MOST RECENT PRINT ISSUE

Volume 17 - Issue 2

Spring 2021


SEP ROYALTIES: WHAT THEORY OF VALUE AND DISTRIBUTION SHOULD COURTS APPLY?

by Dr. Alexander Galetovic, Universidad Adolfo Ibáñez & Prof. Stephen Haber, Stanford University

"We argue that in adjudicating SEP royalty rates, courts should do what they do in pricing other assets or the flows of income they produce: rely on information from the market about the value of comparable assets or their rental rates. The comparables method is based on price theory, which explains where value comes from and how it is distributed among factors of production, including intellectual property."

WEB OF LIES: HATE SPEECH, PSEUDONYMS, THE INTERNET, IMPERSONATOR TROLLS, AND FAKE JEWS IN THE ERA OF FAKE NEWS

by Yitzchak Besser, Law Clerk, U.S. District Court for the Northern District of Mississippi

"This Article discusses the problem of “hate-speech impersonator trolls,” that is, those who impersonate minorities through the use of false identities online, and then use those false identities to harm those minorities through disinformation campaigns and false-flag operations. Solving this problem requires a change to the status quo, either through the passage of a new statute targeting hate-speech impersonator trolls or through the modification of Section 230 of the Communications Decency Act."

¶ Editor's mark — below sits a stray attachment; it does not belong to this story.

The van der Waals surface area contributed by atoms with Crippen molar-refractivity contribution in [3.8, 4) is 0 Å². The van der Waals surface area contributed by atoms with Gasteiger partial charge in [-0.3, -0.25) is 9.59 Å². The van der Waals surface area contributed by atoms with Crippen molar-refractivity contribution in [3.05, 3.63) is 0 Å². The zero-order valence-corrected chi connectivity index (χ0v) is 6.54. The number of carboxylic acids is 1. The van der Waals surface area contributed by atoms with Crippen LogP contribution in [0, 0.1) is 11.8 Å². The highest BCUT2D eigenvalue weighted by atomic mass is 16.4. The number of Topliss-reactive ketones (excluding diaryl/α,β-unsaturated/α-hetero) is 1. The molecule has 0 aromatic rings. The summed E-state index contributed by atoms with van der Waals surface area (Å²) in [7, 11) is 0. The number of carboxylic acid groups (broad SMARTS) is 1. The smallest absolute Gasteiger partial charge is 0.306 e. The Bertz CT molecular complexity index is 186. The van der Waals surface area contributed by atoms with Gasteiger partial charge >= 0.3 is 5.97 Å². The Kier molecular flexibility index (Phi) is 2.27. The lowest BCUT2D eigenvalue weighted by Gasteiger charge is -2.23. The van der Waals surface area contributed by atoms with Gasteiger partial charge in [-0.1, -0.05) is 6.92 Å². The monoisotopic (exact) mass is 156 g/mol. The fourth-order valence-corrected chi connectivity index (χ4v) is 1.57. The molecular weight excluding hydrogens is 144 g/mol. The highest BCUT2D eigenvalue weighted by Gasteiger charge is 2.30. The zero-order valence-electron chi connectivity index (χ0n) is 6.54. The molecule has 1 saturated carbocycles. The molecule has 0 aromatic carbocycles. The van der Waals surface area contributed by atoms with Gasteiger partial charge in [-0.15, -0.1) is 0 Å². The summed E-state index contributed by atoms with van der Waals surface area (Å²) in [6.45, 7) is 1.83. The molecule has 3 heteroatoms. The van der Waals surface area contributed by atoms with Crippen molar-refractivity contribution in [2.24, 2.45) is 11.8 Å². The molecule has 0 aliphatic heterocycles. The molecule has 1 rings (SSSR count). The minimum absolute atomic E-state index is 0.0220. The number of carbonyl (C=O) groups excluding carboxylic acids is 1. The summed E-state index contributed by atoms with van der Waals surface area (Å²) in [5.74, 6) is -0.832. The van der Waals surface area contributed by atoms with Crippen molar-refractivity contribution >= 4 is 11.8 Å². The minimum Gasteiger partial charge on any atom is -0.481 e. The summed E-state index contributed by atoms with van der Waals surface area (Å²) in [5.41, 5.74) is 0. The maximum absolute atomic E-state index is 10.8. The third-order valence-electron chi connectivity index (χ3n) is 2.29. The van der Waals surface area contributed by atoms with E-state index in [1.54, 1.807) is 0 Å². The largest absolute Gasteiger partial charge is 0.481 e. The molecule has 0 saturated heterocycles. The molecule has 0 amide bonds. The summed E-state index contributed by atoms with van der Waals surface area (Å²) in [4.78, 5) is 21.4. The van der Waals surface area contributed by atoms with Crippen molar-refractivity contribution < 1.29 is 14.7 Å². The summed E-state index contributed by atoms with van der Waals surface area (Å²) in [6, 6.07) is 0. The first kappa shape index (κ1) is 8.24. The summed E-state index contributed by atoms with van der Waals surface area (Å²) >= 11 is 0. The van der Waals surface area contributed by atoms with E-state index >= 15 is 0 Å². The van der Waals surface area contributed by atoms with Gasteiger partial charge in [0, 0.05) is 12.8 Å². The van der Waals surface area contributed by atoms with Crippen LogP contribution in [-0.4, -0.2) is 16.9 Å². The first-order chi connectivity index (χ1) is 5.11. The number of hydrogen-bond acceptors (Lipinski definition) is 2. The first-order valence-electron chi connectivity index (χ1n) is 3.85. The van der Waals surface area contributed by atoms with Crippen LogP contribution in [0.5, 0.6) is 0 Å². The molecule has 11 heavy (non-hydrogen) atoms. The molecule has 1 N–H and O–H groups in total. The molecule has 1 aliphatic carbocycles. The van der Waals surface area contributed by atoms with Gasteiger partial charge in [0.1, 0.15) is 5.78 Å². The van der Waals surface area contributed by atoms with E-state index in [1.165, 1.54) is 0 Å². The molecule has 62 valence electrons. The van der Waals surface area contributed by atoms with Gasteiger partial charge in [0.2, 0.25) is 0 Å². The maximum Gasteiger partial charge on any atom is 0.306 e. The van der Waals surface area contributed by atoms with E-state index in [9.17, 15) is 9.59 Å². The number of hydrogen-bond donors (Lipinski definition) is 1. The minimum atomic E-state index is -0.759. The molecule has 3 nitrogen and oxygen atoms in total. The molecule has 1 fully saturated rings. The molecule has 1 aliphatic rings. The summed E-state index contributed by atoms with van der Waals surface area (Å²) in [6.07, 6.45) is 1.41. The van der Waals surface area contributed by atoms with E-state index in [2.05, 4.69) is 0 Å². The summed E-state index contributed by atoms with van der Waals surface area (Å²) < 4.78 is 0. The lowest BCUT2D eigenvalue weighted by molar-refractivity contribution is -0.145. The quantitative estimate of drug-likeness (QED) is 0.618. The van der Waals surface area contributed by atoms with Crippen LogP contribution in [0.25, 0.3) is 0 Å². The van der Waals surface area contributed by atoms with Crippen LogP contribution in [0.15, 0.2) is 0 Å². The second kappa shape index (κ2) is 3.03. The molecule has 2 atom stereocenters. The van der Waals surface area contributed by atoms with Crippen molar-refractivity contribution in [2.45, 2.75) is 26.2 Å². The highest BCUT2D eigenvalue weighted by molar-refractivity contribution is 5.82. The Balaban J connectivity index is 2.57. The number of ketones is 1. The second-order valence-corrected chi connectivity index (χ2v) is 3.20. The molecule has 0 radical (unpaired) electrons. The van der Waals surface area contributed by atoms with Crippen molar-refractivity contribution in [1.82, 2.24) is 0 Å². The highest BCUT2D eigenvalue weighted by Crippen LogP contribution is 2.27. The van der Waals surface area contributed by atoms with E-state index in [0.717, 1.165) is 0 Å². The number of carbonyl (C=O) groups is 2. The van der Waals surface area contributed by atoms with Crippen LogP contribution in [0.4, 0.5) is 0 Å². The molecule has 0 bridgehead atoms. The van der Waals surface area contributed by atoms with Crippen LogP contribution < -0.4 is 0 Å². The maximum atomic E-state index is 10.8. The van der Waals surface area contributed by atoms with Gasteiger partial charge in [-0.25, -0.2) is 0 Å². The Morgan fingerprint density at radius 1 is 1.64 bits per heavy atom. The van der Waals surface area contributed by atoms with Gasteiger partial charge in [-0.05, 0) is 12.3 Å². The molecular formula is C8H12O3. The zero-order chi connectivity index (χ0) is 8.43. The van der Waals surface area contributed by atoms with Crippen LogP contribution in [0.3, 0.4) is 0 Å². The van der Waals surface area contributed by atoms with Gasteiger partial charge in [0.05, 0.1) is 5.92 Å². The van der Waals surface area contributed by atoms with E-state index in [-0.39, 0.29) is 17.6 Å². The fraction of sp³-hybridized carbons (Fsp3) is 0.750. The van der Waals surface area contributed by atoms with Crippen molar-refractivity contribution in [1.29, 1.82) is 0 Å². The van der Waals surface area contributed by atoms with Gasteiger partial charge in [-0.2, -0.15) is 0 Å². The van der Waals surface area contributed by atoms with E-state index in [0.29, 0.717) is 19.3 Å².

DIGITAL DATA AND THE FOURTH AMENDMENT: THE BIPARTISAN SOLUTION

by Richard McCutcheon, Student, The Ohio State University Moritz College of Law

"Two perspectives have emerged for justifying Fourth Amendment protections: one privacy-based and the other property-based. The two approaches need not be mutually exclusive. This paper suggests a method to bridge the ideological divide in Fourth Amendment jurisprudence by combining the property and privacy perspectives into a unified test."

“INFLUENCING” COPYRIGHT LAW: RE- EVALUATING THE RIGHTS OF PHOTOGRAPHIC SUBJECTS IN THE INSTAGRAM AGE

by Philip Ewing, Student, The Ohio State University Moritz College of Law

"In recent years, many lawsuits alleging copyright violations have been filed against celebrities who have reposted pictures of themselves taken by paparazzi on social media. As the inherent value of the photograph, which is often taken without the consent of the subject, is derived from the subject of the photograph, it is unfair for these photographic subjects to have no rights to the use of the picture, even in a limited, non-commercial context."